Repair It!

Mama's toolkitAs I mentioned in Return It!:

“It’s this disposable mindset that we have slipped into that bothers me most. I find it expensive and wasteful…The clothes are such terrible quality, I can’t bear to use an item of clothing for a few months and then have to put it in a landfill like a used  kleenex or paper towel. Thus, I’ll  spend a little more for quality, so things can be used longer and hold up under reasonable use. And if they don’t, they are returned.”

I save a ton of money by repairing and maintaining the things we purchase. It allows us to use things longer and shop a lot less. We can then pass our gently used treasures on to another family who can also get use out of them. How much money can I really save repairing stuff? Well, you’d be amazed.

The problem with cheap

People get stuck in a vicious cycle by buying a lot of cheap, disposable (read plastic) merchandise. It is cheap because it is poorly made, so it tends to break very quickly. When it inevitably breaks, it is impossible to fix or so expensive that it’s “just cheaper to buy a new one.” So the consumer trots back to the store to  purchase the same item again, but in a new color or style, so they don’t really mind. Thus the vicious cycle continues. We buy cheap stuff, it breaks, we buy more cheap stuff…

Not only is the cycle incredibly wasteful, it encourages the worst kind of behavior. When I buy things I perceive as “cheap,” I do not value them as much. And when I don’t value something, I don’t take care of it. And when I don’t take care of things, they get lost, broken or destroyed. Now stop and think for a minute. How many items can you think of in your home RIGHT NOW that are lost, broken or damaged? A lot, I would imagine. And therein lies the problem.

This was not an accident, we have been manipulated to agree to purchase things over and over, but at this point, we have to admit we are willing participants. Because as wrong as it is that we are constantly replacing poorly made products, there is a perverse pleasure in “having” to go shopping all the time. And know that when you go back to Target to replace yet one more poorly made purchase, you are walking back out with four items. That’s why we are in debt up to our eyeballs and Target is positioned as the happiest place in the world.

Start by shopping mindfully

I take care of the things I have because I take a lot of time and patience to get what I need. For example, I needed a new purse a few years ago. I would never go for one of the expensive status bags that are all the rage, but I wanted something stylish and trendy, so I searched high and low for just the right giant purse. They all tended to be really ornate and/or bright and that’s just not me, so it took months to find the right purse. I purchased the bag for $80 (it was originally $300) and I’ve been using it for the last 3 years.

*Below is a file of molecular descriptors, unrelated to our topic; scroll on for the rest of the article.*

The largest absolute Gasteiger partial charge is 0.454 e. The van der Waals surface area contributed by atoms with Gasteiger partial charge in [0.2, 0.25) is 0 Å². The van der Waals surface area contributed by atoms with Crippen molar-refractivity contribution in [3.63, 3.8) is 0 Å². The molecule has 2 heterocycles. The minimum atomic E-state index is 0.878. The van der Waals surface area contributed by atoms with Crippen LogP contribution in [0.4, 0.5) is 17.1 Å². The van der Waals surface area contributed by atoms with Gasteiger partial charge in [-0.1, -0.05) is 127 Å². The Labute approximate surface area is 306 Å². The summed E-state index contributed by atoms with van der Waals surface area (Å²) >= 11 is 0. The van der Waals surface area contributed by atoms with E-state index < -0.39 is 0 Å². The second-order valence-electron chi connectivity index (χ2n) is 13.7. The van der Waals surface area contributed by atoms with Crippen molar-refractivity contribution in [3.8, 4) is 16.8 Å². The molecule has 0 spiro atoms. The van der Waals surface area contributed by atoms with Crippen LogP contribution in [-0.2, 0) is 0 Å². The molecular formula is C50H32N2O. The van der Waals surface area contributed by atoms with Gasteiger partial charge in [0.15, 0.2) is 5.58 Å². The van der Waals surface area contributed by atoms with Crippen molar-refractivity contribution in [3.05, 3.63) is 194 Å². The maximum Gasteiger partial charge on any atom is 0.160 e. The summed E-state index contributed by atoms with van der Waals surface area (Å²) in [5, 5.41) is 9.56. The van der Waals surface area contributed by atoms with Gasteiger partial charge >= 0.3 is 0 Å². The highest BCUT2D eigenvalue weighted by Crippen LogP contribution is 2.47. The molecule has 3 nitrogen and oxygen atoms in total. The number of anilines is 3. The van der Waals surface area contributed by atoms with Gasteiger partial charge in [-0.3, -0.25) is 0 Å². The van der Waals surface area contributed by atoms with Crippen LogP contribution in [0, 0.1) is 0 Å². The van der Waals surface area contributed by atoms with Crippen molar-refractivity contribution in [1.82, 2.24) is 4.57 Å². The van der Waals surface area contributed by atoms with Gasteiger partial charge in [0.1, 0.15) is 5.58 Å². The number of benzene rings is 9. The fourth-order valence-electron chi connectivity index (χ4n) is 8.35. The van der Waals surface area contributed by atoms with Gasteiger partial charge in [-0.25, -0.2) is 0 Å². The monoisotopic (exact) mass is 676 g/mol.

The purse has been looking a little ratty lately. The shoulder strap is showing signs of wear, but no way am I buying a new purse right now. So I did a little repair work. It’s not fixed, but it’s much better. Now I can use this purse for another year and don’t have to spend money on something we don’t need.  But more importantly, I’m such a visual person, every time I picked up the purse, my eyes were drawn to the damage and it got added (yet again) to the endless to-do list bouncing in my head. For me, the real reward is handling something properly and clearing more space in my head for the things that matter. And of course, it only took all of five minutes.

That’s just the beginning

These three items were recently repaired. The hamper was torn down three of the seams on the sides. Both the shopping bags were free and the green one has been in use for years. They, too, were ripped along the seams. Could I have replaced them? Hell yeah. Have you seen how cute some of the new sassy reusable shopping bags are? But these bags were in great shape and still had tons of use left. To replace these three items would have cost more than $30, plus, these would be thrown away as garbage. I can’t live with that sort of wastefulness, that’s not the example I want to set for my kids.

Instead, I asked my neighbor for help. She has a sewing machine and skills. She took care of it in one evening and wouldn’t let me repay her in any way, although I love to trade services and help. The hamper had been torn for years and it bugged me. I was so happy to see it back, good as new and ready for years of more action. It’s a good hamper and it matches the one in sisters room, I’m glad to not have to replace it.

A small sampling of things I have repaired

  1. Calvin Klein metal belt
  2. Candle wax off cd holder and various items of furniture
  3. Metallic silver jacket
  4. Expensive (for me) gold necklace from the Rack. I fixed it with needle nosed pliers in a matter of minutes.
  5. Le Sak purse has been repaired multiple times. I have had it twelve years and it still looks great.
  6. Shelves in pantry were lopsided (for years!)
  7. Stickers off train table and other pieces of furniture
  8. Crayons and marker off walls and other surfaces
  9. I am Bonita Applebum, Stain Master. I have removed sharpie and lipstick from carpet. I got ball point pen out of our DKNY bedspread and our dining room chairs. Wine and coffee are no match for me. I have removed stains from clothes that would shock and amaze you.
  10. Cheap frames from Ikea have been repaired and used for years despite the fact that they were TOTALLY designed for the dump. (Ikea = poor quality and not worth repairing so stop shopping there, thankyouverymuch)

Related Posts by Bonita Applebum

Return It!

Reuse It!

Holiday spending follow-up: The money hangover sets in

I’m the middle class who is being squeezed out. And I am pissed.

Would love to hear your favorite repair story!